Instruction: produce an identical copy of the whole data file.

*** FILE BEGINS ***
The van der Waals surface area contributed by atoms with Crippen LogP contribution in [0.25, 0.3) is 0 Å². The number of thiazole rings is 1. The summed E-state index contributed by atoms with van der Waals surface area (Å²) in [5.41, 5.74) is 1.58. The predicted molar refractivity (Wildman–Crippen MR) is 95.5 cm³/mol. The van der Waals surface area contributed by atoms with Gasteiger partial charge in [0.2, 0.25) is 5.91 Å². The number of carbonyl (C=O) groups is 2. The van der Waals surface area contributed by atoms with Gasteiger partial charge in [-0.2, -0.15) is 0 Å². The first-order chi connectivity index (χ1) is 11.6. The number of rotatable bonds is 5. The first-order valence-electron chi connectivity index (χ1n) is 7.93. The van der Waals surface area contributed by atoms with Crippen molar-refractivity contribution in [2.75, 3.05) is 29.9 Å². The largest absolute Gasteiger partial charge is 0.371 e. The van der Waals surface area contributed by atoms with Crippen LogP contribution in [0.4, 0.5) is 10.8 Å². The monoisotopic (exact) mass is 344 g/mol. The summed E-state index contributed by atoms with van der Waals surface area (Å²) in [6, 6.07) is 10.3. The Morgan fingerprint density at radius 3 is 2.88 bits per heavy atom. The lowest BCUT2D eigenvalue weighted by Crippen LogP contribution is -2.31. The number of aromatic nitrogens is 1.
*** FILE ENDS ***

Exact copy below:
The van der Waals surface area contributed by atoms with Crippen LogP contribution in [0.25, 0.3) is 0 Å². The number of thiazole rings is 1. The summed E-state index contributed by atoms with van der Waals surface area (Å²) in [5.41, 5.74) is 1.58. The predicted molar refractivity (Wildman–Crippen MR) is 95.5 cm³/mol. The van der Waals surface area contributed by atoms with Gasteiger partial charge in [0.2, 0.25) is 5.91 Å². The number of carbonyl (C=O) groups is 2. The van der Waals surface area contributed by atoms with Gasteiger partial charge in [-0.2, -0.15) is 0 Å². The first-order chi connectivity index (χ1) is 11.6. The number of rotatable bonds is 5. The first-order valence-electron chi connectivity index (χ1n) is 7.93. The van der Waals surface area contributed by atoms with Crippen molar-refractivity contribution in [2.75, 3.05) is 29.9 Å². The largest absolute Gasteiger partial charge is 0.371 e. The van der Waals surface area contributed by atoms with Crippen LogP contribution in [0.4, 0.5) is 10.8 Å². The monoisotopic (exact) mass is 344 g/mol. The summed E-state index contributed by atoms with van der Waals surface area (Å²) in [6, 6.07) is 10.3. The Morgan fingerprint density at radius 3 is 2.88 bits per heavy atom. The lowest BCUT2D eigenvalue weighted by Crippen LogP contribution is -2.31. The number of aromatic nitrogens is 1.